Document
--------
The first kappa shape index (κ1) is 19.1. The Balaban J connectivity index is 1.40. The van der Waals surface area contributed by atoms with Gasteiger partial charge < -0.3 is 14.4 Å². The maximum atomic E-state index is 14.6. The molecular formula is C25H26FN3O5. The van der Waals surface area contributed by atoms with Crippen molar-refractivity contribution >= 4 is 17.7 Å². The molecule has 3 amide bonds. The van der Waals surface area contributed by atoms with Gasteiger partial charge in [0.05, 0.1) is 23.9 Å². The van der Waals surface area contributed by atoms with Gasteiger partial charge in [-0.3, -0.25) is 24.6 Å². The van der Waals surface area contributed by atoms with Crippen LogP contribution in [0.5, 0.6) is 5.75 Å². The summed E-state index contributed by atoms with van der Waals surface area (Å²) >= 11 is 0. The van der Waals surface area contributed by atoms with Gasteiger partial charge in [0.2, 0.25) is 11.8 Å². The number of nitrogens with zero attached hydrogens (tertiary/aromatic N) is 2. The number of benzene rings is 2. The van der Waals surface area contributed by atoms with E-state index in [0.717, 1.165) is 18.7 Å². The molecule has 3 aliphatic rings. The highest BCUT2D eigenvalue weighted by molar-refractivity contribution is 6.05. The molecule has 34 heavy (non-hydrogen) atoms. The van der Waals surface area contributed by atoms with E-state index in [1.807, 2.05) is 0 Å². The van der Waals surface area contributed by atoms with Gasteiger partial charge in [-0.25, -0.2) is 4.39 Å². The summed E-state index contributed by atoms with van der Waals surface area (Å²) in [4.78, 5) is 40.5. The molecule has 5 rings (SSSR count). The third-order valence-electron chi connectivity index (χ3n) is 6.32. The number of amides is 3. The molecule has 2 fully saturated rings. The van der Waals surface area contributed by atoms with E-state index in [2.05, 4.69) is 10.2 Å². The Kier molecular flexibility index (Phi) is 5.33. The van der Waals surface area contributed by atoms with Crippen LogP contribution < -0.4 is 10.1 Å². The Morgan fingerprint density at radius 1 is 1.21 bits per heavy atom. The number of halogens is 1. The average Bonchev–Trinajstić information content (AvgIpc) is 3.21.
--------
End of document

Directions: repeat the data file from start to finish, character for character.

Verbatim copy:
The first kappa shape index (κ1) is 19.1. The Balaban J connectivity index is 1.40. The van der Waals surface area contributed by atoms with Gasteiger partial charge < -0.3 is 14.4 Å². The maximum atomic E-state index is 14.6. The molecular formula is C25H26FN3O5. The van der Waals surface area contributed by atoms with Crippen molar-refractivity contribution >= 4 is 17.7 Å². The molecule has 3 amide bonds. The van der Waals surface area contributed by atoms with Gasteiger partial charge in [0.05, 0.1) is 23.9 Å². The van der Waals surface area contributed by atoms with Gasteiger partial charge in [-0.3, -0.25) is 24.6 Å². The van der Waals surface area contributed by atoms with Crippen LogP contribution in [0.5, 0.6) is 5.75 Å². The summed E-state index contributed by atoms with van der Waals surface area (Å²) >= 11 is 0. The van der Waals surface area contributed by atoms with Gasteiger partial charge in [0.2, 0.25) is 11.8 Å². The number of nitrogens with zero attached hydrogens (tertiary/aromatic N) is 2. The number of benzene rings is 2. The van der Waals surface area contributed by atoms with E-state index in [0.717, 1.165) is 18.7 Å². The molecule has 3 aliphatic rings. The highest BCUT2D eigenvalue weighted by molar-refractivity contribution is 6.05. The molecule has 34 heavy (non-hydrogen) atoms. The van der Waals surface area contributed by atoms with E-state index in [1.807, 2.05) is 0 Å². The van der Waals surface area contributed by atoms with Gasteiger partial charge in [-0.25, -0.2) is 4.39 Å². The summed E-state index contributed by atoms with van der Waals surface area (Å²) in [4.78, 5) is 40.5. The molecule has 5 rings (SSSR count). The third-order valence-electron chi connectivity index (χ3n) is 6.32. The number of amides is 3. The molecule has 2 fully saturated rings. The van der Waals surface area contributed by atoms with E-state index in [2.05, 4.69) is 10.2 Å². The Kier molecular flexibility index (Phi) is 5.33. The van der Waals surface area contributed by atoms with Crippen LogP contribution < -0.4 is 10.1 Å². The Morgan fingerprint density at radius 1 is 1.21 bits per heavy atom. The number of halogens is 1. The average Bonchev–Trinajstić information content (AvgIpc) is 3.21.